Another day, another anti-piracy campaign. This one, from the MPA and AFACT-backed Intellectual Property Awareness Foundation, is trying a slightly different approach. Instead of accusing people outright of being movie and TV show pirates, it cuts them some slack and treats them like children instead. It seems that some people just don’t know they are pirates.
The relatively new Intellectual Property Awareness Foundation (IPAF) was created by the Australian movie and TV industries to “promote the value of the industry by raising awareness, understanding and appreciation of intellectual property, and its role and value in society.”
Members of IPAF include Australian Federation Against Copyright Theft (AFACT), Motion Picture Association (MPA), Motion Picture Distributors Association of Australia, Australian Visual Software Distributors Association and various cinema owners and DVD rental outlets such as Blockbuster.
Last year IPAF embarked on a campaign to educate Australia’s children on the evils of copyright infringement in an attempt to “motivate a change in attitudes and behavior to reduce public demand for illegal copies of film and television programs.”
While many anti-piracy groups take a fairly aggressive angle when sending their message, IPAF take a more softly-softly approach. If AFACT is bad cop, IPAF is his gentler, more reasonable-sounding counterpart.
Good cop has just launched his new nationwide anti-piracy campaign with the unusual title of ‘Accidental Pirate’.
“New research, released just today, revealed that 34% of Aussies see piracy as stealing or theft but then regularly do it by burning, buying or downloading illegal or unauthorised copies of films or TV programs,” explains IPAF. “In other words, 1 in 3 of us do something that we don’t agree with. So to describe this disconnection between actions and beliefs, we coined the phrase ‘Accidental Pirate’.”
Right. So people know piracy is ‘wrong’ but because they still carry on it’s an ‘accident’? That doesn’t seem to fit very well does it?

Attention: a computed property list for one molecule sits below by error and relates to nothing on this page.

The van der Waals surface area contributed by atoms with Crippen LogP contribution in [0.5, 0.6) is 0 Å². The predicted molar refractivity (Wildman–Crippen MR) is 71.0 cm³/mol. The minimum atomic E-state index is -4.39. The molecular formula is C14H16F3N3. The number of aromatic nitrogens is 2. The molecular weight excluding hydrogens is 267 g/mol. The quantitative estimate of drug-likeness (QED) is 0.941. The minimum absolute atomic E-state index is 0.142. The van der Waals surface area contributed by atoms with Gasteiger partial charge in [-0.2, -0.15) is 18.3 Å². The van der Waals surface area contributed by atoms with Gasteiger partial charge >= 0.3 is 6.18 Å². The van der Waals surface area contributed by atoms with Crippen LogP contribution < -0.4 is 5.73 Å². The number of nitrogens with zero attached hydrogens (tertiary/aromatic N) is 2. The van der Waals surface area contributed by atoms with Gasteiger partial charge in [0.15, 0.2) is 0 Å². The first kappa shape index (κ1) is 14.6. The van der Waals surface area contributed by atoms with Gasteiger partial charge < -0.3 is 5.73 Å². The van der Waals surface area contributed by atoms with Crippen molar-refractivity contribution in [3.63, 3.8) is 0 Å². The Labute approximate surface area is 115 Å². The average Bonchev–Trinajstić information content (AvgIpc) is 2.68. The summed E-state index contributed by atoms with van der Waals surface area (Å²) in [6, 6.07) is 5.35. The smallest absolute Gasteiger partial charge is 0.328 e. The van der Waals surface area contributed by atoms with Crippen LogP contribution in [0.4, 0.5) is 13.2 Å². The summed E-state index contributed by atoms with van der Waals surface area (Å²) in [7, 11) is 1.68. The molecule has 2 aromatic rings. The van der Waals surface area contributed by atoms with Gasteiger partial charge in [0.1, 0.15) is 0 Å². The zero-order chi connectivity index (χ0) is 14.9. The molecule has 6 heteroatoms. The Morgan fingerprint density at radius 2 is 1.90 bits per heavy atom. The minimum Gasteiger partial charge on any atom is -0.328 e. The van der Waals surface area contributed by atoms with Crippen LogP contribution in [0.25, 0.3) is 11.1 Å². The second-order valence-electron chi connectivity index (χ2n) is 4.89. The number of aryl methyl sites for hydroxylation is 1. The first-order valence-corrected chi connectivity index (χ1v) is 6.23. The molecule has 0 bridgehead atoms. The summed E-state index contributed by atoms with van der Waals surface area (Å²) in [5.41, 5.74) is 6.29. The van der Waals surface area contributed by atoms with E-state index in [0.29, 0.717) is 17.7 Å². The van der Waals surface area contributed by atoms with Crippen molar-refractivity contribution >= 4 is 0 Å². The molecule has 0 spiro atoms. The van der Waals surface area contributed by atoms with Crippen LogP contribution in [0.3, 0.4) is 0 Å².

You can see what IPAF are trying to do though, it’s just badly executed. If you’re going to educate people on the premise that they didn’t know that their actions were ‘wrong’ in the first place (so as not to immediately antagonize them), at least don’t patronize them. “There, there, you know it’s wrong but let’s just pretend it was an accident, eh?” Please.
So what does the campaign have to say. Well, it’s pretty much standard stuff. The campaign’s homepage is running a Flash questionnaire with five questions that readers have the chance to answer. Getting a question right gets a round of applause from the assembled cinema audience, but getting one wrong gets a big X and a short lesson in copyright.
Questions 2, 3 and 5 all involve copying or buying pirated copies of real DVDs and the legalities of that. People don’t ‘accidentally’ believe that pirate DVDs are legal – do they?
Questions 1 and 4 involve file-sharing but if the industry IPAF claims to protect would simply get their act together, these questions wouldn’t even be necessary.
Question 1: Your favorite TV show has just aired overseas. It won’t be shown here for months. While browsing the web you notice it’s available for download for free. Do you download it?
Every time TV-show downloaders in Australia are asked why they do what they do, one of the top answers is always because they are treated like second-class citizens when it comes to release dates. Why do their favorite series take months to appear officially down under? Whatever the reason, it’s a very, very poor one, and no surprise people turn to BitTorrent.
Question 4: You’re browsing the Internet and come across a free download site. You notice a movie that’s just hit the cinemas here. Do you download it?
If people find those then, yes, they probably would. The movie industry is always very clear – if you see a brand new movie on the Internet it’s illegal, because we (stubbornly) don’t offer this service. This type of piracy could be all but wiped out by offering people a legal alternative at a reasonable price in their own homes.
Quiz aside, it’s all pretty much standard stuff. Movie industry people and actors rolled out to make ‘accidental’ pirates feel sorry for the little guy in the film-making world.
You can take the questionnaire for yourself. If you get any ‘wrong’ move directly to the back of the class, put you hands on your head and please try to do better in the future. And stop accidentally downloading torrents. The movie industry depends on it.